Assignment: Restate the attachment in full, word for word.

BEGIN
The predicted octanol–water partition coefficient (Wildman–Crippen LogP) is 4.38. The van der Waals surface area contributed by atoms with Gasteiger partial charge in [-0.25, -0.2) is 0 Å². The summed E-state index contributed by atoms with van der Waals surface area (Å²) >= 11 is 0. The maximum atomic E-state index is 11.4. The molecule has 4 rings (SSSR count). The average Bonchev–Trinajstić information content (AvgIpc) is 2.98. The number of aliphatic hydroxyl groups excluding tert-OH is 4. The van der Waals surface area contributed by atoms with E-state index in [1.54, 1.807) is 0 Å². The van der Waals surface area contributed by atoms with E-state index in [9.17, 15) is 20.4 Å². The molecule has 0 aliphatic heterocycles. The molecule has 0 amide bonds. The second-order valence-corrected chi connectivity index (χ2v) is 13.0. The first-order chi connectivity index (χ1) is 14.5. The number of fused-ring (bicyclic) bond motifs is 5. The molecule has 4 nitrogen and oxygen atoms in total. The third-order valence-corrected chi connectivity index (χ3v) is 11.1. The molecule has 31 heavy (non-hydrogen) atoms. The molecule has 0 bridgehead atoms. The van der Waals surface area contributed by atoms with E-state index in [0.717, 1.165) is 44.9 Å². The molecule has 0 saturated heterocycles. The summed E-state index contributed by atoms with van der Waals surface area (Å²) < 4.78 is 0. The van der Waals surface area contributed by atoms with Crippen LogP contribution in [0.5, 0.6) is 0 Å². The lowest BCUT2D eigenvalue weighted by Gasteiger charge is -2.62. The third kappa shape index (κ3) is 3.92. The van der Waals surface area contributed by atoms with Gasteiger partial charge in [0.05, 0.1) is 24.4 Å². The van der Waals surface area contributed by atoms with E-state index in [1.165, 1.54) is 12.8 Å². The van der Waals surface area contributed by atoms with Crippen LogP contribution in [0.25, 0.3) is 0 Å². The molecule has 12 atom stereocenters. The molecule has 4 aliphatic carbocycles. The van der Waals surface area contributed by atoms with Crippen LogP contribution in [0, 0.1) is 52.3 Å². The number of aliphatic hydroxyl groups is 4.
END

The predicted octanol–water partition coefficient (Wildman–Crippen LogP) is 4.38. The van der Waals surface area contributed by atoms with Gasteiger partial charge in [-0.25, -0.2) is 0 Å². The summed E-state index contributed by atoms with van der Waals surface area (Å²) >= 11 is 0. The maximum atomic E-state index is 11.4. The molecule has 4 rings (SSSR count). The average Bonchev–Trinajstić information content (AvgIpc) is 2.98. The number of aliphatic hydroxyl groups excluding tert-OH is 4. The van der Waals surface area contributed by atoms with E-state index in [1.54, 1.807) is 0 Å². The van der Waals surface area contributed by atoms with E-state index in [9.17, 15) is 20.4 Å². The molecule has 0 aliphatic heterocycles. The molecule has 0 amide bonds. The second-order valence-corrected chi connectivity index (χ2v) is 13.0. The first-order chi connectivity index (χ1) is 14.5. The number of fused-ring (bicyclic) bond motifs is 5. The molecule has 4 nitrogen and oxygen atoms in total. The third-order valence-corrected chi connectivity index (χ3v) is 11.1. The molecule has 31 heavy (non-hydrogen) atoms. The molecule has 0 bridgehead atoms. The van der Waals surface area contributed by atoms with E-state index in [0.717, 1.165) is 44.9 Å². The molecule has 0 saturated heterocycles. The summed E-state index contributed by atoms with van der Waals surface area (Å²) < 4.78 is 0. The van der Waals surface area contributed by atoms with Crippen LogP contribution in [0.5, 0.6) is 0 Å². The lowest BCUT2D eigenvalue weighted by Gasteiger charge is -2.62. The third kappa shape index (κ3) is 3.92. The van der Waals surface area contributed by atoms with Gasteiger partial charge in [0.05, 0.1) is 24.4 Å². The van der Waals surface area contributed by atoms with E-state index in [1.165, 1.54) is 12.8 Å². The van der Waals surface area contributed by atoms with Crippen LogP contribution in [0.25, 0.3) is 0 Å². The molecule has 12 atom stereocenters. The molecule has 4 aliphatic carbocycles. The van der Waals surface area contributed by atoms with Crippen LogP contribution in [0, 0.1) is 52.3 Å². The number of aliphatic hydroxyl groups is 4.